I read about Dictators by Frank Dikotter in a newspaper review which recommended it as an insight into how dictators of the twentieth century, and there were certainly plenty to choose from, have used their own personality to drive what the author describes as a cult. His argument is that it is the personality of the leader and not particularly their ideology that attracts followers who then become involved in a movement which is based around the leader and which often ceases when they die.
The premise is interesting and the author uses eight dictators to try and prove his point. Apart from Mao, Hitler, Stalin and Mussolini who are probably the usual suspects he also includes Papa Doc Duvalier, Mengistu of Ethiopia, Ceausascu and Kim Il Sung. Each dictator gets a brief history which centres on how he used personality to create and keep his following. This was interesting to me because I knew very little about some of these men and the format of the book allowed me to learn more.
The book isn’t particularly long so each dictator doesn’t get a huge amount of space. The problem is that they often had long and complicated lives and careers and the narrative felt a bit rushed. Too much of it was taken up in just describing what happened and not enough in actually talking about the cult of personality. I found this frustrating because I needed the information about their lives and careers but I kept feeling that I wanted more exposition.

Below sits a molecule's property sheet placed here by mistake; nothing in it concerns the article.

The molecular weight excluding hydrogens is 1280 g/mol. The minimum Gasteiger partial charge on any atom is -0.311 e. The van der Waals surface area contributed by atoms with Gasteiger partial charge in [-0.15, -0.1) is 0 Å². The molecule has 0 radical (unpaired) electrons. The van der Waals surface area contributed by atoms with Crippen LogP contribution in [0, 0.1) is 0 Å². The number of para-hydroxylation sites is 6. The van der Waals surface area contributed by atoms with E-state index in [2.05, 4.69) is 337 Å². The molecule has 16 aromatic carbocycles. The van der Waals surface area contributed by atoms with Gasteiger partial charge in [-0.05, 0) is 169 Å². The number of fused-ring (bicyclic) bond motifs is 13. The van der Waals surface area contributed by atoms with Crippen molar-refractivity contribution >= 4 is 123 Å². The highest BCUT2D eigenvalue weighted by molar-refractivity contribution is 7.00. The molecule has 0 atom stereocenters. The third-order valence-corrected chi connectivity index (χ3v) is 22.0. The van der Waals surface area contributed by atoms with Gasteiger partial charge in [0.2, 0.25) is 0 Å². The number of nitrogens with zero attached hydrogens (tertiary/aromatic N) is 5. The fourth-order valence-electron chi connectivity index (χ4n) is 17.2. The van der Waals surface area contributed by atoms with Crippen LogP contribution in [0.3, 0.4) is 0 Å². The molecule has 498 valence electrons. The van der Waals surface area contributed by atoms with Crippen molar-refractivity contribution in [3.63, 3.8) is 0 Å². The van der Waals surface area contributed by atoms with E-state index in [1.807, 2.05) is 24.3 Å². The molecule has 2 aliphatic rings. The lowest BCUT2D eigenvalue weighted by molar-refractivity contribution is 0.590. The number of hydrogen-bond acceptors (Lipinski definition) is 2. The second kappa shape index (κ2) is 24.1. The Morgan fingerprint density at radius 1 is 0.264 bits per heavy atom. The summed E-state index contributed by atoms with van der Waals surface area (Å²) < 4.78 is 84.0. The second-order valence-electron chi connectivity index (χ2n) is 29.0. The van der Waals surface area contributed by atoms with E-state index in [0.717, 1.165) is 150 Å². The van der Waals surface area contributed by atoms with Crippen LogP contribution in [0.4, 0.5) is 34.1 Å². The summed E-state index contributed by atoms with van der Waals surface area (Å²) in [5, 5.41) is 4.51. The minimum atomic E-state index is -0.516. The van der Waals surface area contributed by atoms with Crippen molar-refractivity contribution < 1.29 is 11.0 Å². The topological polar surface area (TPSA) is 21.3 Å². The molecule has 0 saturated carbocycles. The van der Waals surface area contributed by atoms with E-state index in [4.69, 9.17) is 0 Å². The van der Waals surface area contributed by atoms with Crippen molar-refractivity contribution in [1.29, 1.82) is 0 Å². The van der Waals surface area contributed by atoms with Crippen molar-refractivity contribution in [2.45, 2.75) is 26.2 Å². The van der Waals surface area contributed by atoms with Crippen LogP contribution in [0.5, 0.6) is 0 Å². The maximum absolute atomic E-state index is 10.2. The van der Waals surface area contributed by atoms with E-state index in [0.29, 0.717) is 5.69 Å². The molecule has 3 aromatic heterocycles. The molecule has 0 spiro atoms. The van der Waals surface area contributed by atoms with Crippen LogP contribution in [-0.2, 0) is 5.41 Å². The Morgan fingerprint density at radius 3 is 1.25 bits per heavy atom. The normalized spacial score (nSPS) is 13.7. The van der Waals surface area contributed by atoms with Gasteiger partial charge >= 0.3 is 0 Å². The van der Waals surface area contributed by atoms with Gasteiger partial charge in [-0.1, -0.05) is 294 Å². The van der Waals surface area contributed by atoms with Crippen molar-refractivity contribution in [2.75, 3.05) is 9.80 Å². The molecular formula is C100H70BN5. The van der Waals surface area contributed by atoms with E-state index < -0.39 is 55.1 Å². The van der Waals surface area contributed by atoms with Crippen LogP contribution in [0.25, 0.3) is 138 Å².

I had expected the author to start by explaining some themes and then developing them over the course of the book. Unfortunately that didn’t happen and each chapter was more or less self-contained. I connected some points myself but I had hoped that the author would point out similarities and differences as the book progressed. Apart from a general introduction and conclusion there was no real exploration of the premise using examples from the lives of the men featured. In that respect I found the book disappointing in that it presented ideas and made me think but I didn’t feel that I got a fully developed exploration of how the cult of personality was important and how there were similarities and differences in the way that the eight chosen men exploited it to attain their goals.
This was a good idea and I liked the premise. Unfortunately, although the book was informative, it didn’t live up to my expectations.